A row of tomatoes on their vines

The importance of provenance for our palates

Knowing where produce originates is influencing the way consumers shop.

Provenance is the dominant food trend this spring, with consumers growing more conscious about the origin of their ingredients.

A field of fresh crop with a farmer

With information quickly accessible through smartphones, people are becoming more mindful about where their food comes from, as well as sustainability, ethical issues and transparency in product labelling.

It was predicted among the five biggest trends in Mintel’s Global Food & Drink Trends 2018, which noted “widespread distrust places pressure on manufacturers to offer thorough and honest disclosures about how, where, when, and by whom food and drink is grown, harvested, made and/or sold”.

It’s an openness encouraged by Robin Wickens, executive chef at award-winning Wickens at Royal Mail Hotel, which is nestled in Victoria’s abundant Grampians region.

“Provenance lets you know helpful information about the produce, such as how far it’s travelled, the ethics and sustainability instilled inits production, and the climate it’s grown in,” Robin says.

“As a chef, provenance is extra important to the quality and flavour of the dish I produce.”

Equipped with the power of knowledge, it’s a positive shift that leads to healthier lifestyles for consumers and for the planet overall.

Educating the eager-to-learn diner is key, and Robin has seen a spike in engagement since incorporating practices such as inviting guests into his kitchen and taking them on tours through the bountiful kitchen garden — where up to 80 per cent of produce is grown.

“I’m always impressed with how much guests engage with the food, techniques and processes, and the questions that arise,” he says.

“Once it was more of a one-way conversation where they seemed to treat it as a tourist attraction they just ticked off the list.

“Now, they enjoy the educational aspect, whether it’s about composting techniques, organic practices or how to espalier fruit trees.”

A woman cradles a bowl of fresh peaches

Robin encourages diners to begin asking questions about where their food is from.

“It’s common to ask where your wine comes from, and I don’t see how food should be any different,” he says.

“Knowing the provenance of your food provides a great insight into the produce’s story — important information to know when you’re consuming it.”

So, how can we prep for provenance at home?

Taking notice and buying local produce is an easy way to incorporate it into daily life. It can begin with supermarkets, with many producers starting to label where their fruits and vegetables are grown.

Robin encourages shoppers to, if possible, go one step further and head to local farmers’ markets to stock up on the good stuff.

“The produce will most likely have been picked that morning or the day before and only left the property to travel to the market,” he says.

“You’re supporting local farmers as well. It’s a win-win for everyone.”


Milky chance

Haven’t had time to make your steel-cut oats for breakfast? Well, now you can drink them. Oat milk is emerging as the new non-dairy contender. It’s made by soaking steel-cut oats in water and then blending, straining and, finally, flavouring them with cinnamon, honey or a pinch of salt. While it doesn’t have the creaminess of real milk, it still creates a delicious froth begging for your barista’s latte art.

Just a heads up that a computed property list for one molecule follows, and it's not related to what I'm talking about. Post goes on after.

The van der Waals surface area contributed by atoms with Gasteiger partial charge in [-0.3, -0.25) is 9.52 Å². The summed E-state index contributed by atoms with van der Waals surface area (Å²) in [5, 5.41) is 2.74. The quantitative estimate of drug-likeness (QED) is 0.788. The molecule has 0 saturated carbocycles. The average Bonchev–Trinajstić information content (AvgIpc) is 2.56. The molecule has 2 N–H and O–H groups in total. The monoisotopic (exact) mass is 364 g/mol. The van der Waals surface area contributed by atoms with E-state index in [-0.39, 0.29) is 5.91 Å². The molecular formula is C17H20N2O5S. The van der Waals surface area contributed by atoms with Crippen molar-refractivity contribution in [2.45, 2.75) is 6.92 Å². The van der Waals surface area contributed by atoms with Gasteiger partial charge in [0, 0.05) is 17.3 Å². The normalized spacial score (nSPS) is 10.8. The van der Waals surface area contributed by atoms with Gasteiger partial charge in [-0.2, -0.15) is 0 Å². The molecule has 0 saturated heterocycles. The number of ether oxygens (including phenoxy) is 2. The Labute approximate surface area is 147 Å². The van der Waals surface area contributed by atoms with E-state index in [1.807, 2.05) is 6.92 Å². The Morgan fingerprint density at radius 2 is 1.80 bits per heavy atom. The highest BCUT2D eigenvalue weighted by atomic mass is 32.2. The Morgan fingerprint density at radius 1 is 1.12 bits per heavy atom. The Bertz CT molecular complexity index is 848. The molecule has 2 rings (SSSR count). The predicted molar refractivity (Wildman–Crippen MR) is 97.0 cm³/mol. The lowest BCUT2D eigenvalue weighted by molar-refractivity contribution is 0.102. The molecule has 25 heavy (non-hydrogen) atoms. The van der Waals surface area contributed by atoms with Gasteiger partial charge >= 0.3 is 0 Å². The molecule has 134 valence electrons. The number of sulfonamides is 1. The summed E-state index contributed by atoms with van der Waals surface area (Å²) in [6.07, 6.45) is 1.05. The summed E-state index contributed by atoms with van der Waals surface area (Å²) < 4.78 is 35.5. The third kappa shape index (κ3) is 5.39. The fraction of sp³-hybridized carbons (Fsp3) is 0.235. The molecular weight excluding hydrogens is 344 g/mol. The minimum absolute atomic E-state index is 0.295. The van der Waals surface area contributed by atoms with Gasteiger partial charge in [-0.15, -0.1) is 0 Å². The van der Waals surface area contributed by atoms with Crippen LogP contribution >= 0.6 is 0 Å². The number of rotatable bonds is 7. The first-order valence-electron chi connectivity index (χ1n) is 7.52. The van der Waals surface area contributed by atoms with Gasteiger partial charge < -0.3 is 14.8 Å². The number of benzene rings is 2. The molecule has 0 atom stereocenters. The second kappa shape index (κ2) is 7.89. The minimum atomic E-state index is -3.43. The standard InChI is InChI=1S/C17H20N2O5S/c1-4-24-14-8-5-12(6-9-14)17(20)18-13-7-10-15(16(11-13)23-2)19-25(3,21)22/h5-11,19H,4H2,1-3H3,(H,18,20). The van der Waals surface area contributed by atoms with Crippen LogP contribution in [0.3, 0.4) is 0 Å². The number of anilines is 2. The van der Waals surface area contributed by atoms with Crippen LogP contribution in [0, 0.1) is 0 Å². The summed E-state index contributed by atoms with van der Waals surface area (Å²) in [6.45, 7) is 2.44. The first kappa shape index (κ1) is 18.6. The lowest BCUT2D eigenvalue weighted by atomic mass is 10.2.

Flex it

Enter the era of the flexitarian — someone who follows a plant-based diet with the occasional addition of meat. True to its name, it’s a flexible lifestyle. Some opt for a meat-free Monday, while others will only eat meat on rare occasions. When going meatless, these semi-vegetarians generally turn to plant-based proteins including tofu, tempeh, lentils, nuts, seeds and quinoa for their nutritional needs.


Research shows the challenges of a modern lifestyle are driving us towards foods that encourage self-care. According to Mintel’s Global Food & Drink Trends 2018, ingredients and products that boost nutritional, physical or emotional benefits are on the rise. A new take on portion sizes also makes it easier to add treats —without the guilt — to desired lifestyles.

Best buds

It wouldn’t be spring without an extra sprinkling of beautiful blossoms. While micro greens have reigned supreme in past seasons, edible flowers are the fresh new frontrunners when it comes to adding a little extra pizzazz to a plate. While they don’t add any flavour, they sure do help a dish bloom. And those who want a floral punch for the palate should keep an eye out for lavender lattes and pink hibiscus teas.

Powder power

Powders have stepped up as power players in the superfood world. Matcha, turmeric, cacao, spirulina and maca root powders are handy sidekicks for the time-poor as they are ready to be added to juices, smoothie bowls, sauces and soups. Ground turmeric remains a favourite for its anti-inflammatory properties, while many protein powders are also evolving to include powdered nutrients.

Growing roots

Nose-to-tail butchery is influencing the rise of root-to-stem cooking. This concept supports the ever-growing awareness of reducing food waste, with the entire fruit, vegetable or herb being used in creative ways. Pickled watermelon rind, anyone?

A photo of the feature as it appeared in the magazineA photo of the feature as it appeared in the magazine

Posted inArticle, House of Wellness, PublisherTags: Food trends, Fresh food, Healthy diet, Kitchen garden, Produce, Provenance